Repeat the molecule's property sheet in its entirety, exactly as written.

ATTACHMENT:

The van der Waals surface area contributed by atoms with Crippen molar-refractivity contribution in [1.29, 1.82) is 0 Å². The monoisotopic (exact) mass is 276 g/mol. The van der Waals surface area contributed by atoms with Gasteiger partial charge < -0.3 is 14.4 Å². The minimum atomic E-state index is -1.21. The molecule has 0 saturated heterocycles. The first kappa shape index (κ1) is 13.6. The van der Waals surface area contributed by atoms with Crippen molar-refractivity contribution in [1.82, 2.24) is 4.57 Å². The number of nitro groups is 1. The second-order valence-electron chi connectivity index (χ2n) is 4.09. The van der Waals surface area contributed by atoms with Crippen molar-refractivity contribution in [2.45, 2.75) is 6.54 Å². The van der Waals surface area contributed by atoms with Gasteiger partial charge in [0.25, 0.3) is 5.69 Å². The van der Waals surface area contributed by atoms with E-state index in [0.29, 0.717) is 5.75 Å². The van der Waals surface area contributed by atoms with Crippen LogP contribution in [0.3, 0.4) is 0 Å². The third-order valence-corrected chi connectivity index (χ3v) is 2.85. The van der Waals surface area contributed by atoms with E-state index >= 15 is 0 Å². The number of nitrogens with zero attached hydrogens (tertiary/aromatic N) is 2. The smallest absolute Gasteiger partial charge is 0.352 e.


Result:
The van der Waals surface area contributed by atoms with Crippen molar-refractivity contribution in [1.29, 1.82) is 0 Å². The monoisotopic (exact) mass is 276 g/mol. The van der Waals surface area contributed by atoms with Gasteiger partial charge < -0.3 is 14.4 Å². The minimum atomic E-state index is -1.21. The molecule has 0 saturated heterocycles. The first kappa shape index (κ1) is 13.6. The van der Waals surface area contributed by atoms with Crippen molar-refractivity contribution in [1.82, 2.24) is 4.57 Å². The number of nitro groups is 1. The second-order valence-electron chi connectivity index (χ2n) is 4.09. The van der Waals surface area contributed by atoms with Crippen molar-refractivity contribution in [2.45, 2.75) is 6.54 Å². The van der Waals surface area contributed by atoms with Gasteiger partial charge in [0.25, 0.3) is 5.69 Å². The van der Waals surface area contributed by atoms with E-state index in [0.29, 0.717) is 5.75 Å². The van der Waals surface area contributed by atoms with Crippen LogP contribution in [0.3, 0.4) is 0 Å². The third-order valence-corrected chi connectivity index (χ3v) is 2.85. The van der Waals surface area contributed by atoms with E-state index >= 15 is 0 Å². The number of nitrogens with zero attached hydrogens (tertiary/aromatic N) is 2. The smallest absolute Gasteiger partial charge is 0.352 e.